Artificial neural networks (ANNs) are used in many types of computing applications. Traditionally, ANNs have been implemented in software, executing on CPUs and even GPUs, which capitalize on the parallelizable nature of ANNs. More recently, FPGAs have become a target platform for ANN implementations due to their relatively low cost, low power, and flexibility. Some safety-critical applications could benefit from ANNs, but these applications require a certain level of reliability. SRAM-based FPGAs are sensitive to single-event upsets (SEUs), which can lead to faults and errors in execution. However there are techniques that can mask such SEUs and thereby improve the overall design reliability. This thesis evaluates the SEU reliability of neural networks implemented in SRAM-based FPGAs and investigates mitigation techniques against upsets for two case studies. The first was based on the LeNet-5 convolutional neural network and was used to test an implementation with both fault injection and neutron radiation experiments, demonstrating that our fault injection experiments could accurately evaluate SEU reliability of the networks. SEU reliability was improved by selectively applying TMR to the most critical layers of the design, achieving a 35% improvement reliability at an increase in 6.6% resources. The second was an existing neural network called BNN-PYNQ. While the base design was more sensitive to upsets than the CNN previous tested, the TMR technique improved the reliability by approximately 7× in fault injection experiments.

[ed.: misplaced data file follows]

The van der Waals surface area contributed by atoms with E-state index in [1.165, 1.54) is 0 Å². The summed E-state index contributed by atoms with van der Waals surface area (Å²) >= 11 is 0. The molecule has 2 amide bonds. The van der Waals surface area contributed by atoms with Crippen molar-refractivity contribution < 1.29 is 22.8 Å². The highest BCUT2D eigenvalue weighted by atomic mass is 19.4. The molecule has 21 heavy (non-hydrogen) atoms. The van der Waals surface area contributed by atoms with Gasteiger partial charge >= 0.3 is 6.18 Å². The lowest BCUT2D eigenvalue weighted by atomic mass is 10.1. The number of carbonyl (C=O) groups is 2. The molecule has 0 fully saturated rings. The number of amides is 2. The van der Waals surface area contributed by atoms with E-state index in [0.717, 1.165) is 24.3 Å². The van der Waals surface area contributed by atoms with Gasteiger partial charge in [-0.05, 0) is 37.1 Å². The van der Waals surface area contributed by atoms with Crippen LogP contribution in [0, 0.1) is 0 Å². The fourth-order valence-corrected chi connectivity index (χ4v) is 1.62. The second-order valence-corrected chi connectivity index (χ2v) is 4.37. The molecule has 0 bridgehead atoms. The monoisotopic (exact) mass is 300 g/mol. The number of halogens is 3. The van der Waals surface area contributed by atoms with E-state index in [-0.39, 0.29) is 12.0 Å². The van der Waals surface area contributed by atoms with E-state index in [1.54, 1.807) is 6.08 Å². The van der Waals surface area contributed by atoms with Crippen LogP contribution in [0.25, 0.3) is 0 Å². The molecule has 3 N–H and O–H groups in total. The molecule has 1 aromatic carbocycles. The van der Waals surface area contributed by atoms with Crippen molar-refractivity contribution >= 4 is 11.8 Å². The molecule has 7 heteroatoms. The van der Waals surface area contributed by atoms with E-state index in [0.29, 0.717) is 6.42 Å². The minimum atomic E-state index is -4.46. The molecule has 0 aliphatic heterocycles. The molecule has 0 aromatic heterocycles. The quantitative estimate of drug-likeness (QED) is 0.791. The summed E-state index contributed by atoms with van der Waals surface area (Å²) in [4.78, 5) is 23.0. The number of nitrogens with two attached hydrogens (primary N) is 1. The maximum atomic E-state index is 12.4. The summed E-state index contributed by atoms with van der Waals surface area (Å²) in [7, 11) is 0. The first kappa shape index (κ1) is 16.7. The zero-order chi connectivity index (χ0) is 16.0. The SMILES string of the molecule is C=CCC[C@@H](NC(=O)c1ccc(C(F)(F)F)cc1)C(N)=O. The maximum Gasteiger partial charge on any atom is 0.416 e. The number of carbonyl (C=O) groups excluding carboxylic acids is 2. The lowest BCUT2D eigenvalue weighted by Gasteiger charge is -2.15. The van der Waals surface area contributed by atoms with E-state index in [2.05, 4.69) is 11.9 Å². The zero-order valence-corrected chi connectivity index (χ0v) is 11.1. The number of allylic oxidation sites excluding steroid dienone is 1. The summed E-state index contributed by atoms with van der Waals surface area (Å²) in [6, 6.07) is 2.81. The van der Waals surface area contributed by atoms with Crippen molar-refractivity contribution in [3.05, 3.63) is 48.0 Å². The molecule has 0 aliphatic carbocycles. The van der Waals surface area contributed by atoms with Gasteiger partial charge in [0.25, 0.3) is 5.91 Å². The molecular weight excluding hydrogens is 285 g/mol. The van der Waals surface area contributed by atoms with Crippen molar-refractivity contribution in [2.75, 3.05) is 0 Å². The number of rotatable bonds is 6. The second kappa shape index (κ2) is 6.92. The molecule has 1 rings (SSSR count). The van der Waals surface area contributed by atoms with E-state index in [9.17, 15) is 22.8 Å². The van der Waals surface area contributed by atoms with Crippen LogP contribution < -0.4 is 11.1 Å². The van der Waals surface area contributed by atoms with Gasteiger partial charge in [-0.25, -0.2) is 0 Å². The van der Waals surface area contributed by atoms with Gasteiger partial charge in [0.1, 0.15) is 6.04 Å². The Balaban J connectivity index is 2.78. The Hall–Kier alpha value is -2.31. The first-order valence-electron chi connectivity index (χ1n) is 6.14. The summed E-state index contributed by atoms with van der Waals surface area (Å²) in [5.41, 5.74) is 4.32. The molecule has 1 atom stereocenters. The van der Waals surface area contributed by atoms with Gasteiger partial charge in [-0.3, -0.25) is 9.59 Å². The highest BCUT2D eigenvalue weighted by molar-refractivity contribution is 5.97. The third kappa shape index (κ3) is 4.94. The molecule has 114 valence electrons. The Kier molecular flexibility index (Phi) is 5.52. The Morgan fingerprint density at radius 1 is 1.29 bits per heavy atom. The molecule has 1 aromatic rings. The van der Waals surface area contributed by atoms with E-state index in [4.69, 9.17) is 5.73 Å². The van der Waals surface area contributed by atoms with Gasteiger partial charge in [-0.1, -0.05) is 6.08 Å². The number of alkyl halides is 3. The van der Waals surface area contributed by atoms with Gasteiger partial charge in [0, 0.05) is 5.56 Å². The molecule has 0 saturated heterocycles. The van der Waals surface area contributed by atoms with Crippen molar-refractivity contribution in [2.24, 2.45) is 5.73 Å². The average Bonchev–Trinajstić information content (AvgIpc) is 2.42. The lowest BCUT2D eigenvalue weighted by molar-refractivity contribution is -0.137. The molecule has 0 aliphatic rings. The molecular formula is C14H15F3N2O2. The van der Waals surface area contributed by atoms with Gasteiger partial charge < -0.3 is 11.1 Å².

College and Department

Ira A. Fulton College of Engineering and Technology; Electrical and Computer Engineering



Date Submitted


Document Type





artificial neural network, ANN, BNN, CNN, fault injection, FPGA, neural network, neutron radiation, reliability, sensitivity, single event upset, SEU, SRAM-based, TMR, Xilinx